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Ordinary Time

All Saints' Day 2

All Years

People love the fall season, and they love Halloween!

Americans spend an  estimated $6 billion annually on Halloween costumes, candy, and  decorations, making it the country’s second-largest commercial holiday  after Christmas.

Halloween comes from a Celtic term for All Hallows’ Eve, the evening before All  Hallows’ Day (otherwise known as All Saints’ Day). As Christians, we are  firm in our belief of resurrection as a daily practice, and Halloween  is a time to delight in a faith that allows us to step close to what is  scary or deathly and not succumb to the power of darkness.

All Saints’ Day is always November 1. It is a day to remember all the saints with a  capital “S.” When All Saints’ falls on a weekday, it is celebrated the  following Sunday – this year that’s November 6.

However, over time, people  felt the need to distinguish between outstanding “Saints” and family  members and friends, so they came up with the Commemoration of All  Faithful Departed, appearing in the Book of Common Prayer in 1979. It is  celebrated on November 2, as All Souls’ Day.

The All Saints’ service of  Holy Communion for November 6 this year is meant to remind us of the  power of life over death, and to honor those we love who have entered  eternal life.

In the Service of Word and  Prayer, we celebrate the communion of saints as we remember the dead,  both in the wider Church universal and those of our local congregations.  The names of persons in the congregation who have died during the past  year may be solemnly read. We also pray that we may be counted among the  company of the faithful in God’s eternal realm.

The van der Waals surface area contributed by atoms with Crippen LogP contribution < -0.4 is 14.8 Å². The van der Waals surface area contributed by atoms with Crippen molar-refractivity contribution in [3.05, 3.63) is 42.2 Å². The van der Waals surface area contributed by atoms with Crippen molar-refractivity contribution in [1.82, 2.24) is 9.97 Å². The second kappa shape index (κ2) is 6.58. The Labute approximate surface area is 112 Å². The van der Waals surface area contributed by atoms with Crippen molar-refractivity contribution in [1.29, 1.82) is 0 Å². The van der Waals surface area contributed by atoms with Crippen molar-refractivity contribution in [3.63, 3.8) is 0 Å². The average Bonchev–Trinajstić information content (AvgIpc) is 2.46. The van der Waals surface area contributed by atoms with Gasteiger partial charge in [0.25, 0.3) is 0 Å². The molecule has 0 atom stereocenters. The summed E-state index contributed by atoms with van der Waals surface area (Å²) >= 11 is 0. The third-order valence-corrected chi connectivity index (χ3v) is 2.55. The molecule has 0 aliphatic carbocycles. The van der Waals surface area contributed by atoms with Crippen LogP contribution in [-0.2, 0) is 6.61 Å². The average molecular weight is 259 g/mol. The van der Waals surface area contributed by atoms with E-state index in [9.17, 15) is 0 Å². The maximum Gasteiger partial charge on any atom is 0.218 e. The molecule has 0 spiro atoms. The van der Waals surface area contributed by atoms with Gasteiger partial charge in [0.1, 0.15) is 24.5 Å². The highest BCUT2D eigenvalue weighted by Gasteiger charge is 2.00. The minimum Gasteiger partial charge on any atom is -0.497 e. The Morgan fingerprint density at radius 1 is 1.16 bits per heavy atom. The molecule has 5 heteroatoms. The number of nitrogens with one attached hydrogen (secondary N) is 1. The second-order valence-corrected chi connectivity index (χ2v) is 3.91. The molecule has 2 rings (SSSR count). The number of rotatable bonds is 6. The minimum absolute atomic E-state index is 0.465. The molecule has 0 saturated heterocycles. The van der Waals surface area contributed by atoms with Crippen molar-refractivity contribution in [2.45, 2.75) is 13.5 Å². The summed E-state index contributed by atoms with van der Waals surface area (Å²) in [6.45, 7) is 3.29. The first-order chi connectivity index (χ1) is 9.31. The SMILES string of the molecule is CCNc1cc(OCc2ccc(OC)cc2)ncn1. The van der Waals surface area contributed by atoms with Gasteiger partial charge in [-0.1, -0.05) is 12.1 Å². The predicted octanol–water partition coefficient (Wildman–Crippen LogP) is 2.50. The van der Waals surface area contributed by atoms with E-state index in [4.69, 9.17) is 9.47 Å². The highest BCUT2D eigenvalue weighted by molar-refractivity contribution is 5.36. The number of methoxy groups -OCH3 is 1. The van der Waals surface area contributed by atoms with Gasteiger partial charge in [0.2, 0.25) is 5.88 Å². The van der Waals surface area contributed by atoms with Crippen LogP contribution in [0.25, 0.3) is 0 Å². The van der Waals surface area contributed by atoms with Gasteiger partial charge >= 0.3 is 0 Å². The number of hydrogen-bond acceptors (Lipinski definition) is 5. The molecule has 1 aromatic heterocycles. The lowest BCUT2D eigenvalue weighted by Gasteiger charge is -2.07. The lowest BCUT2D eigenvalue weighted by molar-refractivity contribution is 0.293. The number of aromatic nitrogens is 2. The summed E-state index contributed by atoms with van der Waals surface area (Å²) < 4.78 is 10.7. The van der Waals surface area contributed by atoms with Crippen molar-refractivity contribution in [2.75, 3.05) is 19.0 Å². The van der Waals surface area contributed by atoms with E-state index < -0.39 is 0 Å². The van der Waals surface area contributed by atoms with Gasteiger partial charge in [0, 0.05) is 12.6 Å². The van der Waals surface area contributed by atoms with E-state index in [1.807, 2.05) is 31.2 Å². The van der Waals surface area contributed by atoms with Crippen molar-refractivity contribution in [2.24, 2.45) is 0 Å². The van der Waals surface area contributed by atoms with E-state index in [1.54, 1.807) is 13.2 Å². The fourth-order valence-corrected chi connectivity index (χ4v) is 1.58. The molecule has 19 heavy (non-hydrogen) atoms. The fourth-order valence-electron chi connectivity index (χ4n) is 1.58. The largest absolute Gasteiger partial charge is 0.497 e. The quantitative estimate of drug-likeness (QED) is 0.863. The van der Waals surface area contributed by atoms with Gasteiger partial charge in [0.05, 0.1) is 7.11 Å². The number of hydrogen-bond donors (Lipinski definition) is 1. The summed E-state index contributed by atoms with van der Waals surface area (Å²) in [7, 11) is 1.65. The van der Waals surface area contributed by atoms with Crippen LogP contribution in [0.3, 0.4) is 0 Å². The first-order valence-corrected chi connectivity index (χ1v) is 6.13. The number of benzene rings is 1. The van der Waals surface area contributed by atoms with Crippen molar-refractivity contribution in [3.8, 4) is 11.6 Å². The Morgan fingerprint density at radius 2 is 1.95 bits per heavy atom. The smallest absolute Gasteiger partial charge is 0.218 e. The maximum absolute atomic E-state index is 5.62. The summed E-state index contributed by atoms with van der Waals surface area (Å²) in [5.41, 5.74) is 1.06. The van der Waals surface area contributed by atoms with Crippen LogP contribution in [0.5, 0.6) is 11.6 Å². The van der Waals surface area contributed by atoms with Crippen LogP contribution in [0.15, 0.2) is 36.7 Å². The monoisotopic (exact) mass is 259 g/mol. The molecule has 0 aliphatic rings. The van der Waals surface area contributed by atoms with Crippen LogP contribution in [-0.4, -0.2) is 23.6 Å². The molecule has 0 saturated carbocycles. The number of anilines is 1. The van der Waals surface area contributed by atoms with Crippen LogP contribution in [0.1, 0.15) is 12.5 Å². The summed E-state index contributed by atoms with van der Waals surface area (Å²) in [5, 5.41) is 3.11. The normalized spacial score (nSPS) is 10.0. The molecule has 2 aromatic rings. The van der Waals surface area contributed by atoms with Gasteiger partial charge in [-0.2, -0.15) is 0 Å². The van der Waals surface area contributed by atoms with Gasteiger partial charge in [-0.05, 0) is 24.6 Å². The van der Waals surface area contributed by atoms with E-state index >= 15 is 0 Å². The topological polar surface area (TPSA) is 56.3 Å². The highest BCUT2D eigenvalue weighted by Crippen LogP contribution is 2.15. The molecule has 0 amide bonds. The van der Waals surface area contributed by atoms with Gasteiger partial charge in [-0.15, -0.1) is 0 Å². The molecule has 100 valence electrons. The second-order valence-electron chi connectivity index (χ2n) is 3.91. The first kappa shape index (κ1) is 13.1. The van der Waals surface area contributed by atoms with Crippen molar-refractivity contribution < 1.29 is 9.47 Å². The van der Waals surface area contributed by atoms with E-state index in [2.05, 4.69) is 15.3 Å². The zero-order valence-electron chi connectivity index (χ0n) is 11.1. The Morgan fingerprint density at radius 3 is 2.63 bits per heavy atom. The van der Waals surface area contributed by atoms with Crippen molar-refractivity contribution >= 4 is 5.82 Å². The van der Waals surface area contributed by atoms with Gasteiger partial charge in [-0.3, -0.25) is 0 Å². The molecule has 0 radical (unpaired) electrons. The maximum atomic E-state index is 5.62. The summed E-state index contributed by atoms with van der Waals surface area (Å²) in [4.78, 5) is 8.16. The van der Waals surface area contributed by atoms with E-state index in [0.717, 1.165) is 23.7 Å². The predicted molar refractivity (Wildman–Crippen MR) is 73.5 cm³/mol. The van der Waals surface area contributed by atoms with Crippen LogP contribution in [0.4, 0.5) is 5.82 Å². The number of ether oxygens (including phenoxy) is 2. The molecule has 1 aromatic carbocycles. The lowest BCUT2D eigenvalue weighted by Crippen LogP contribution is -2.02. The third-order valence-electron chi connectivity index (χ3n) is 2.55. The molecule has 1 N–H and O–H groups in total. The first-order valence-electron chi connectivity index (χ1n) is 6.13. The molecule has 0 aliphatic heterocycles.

All Saints’ has wonderful  hymnody, and typically we get to sing these hymns only one day a  year. How about singing “Ye Watchers and Ye Holy Ones” instead of the  Gloria this year? A quick Google of All Saints’ Hymns brings up the  usual suspects. Go to for a few interesting suggestions.

The material provided  below via the links can be adapted to your congregation’s needs. You  change the names of the saints in the Eucharistic Prayer to include your  church’s namesake, or saints you have recently preached about. You can  also collect names of the departed either by email in the next week or  so, or at the beginning of the service.

All Saints' Holy Communion
Download DOC • 48KB

All Saints' Word and Prayer
Download DOC • 51KB

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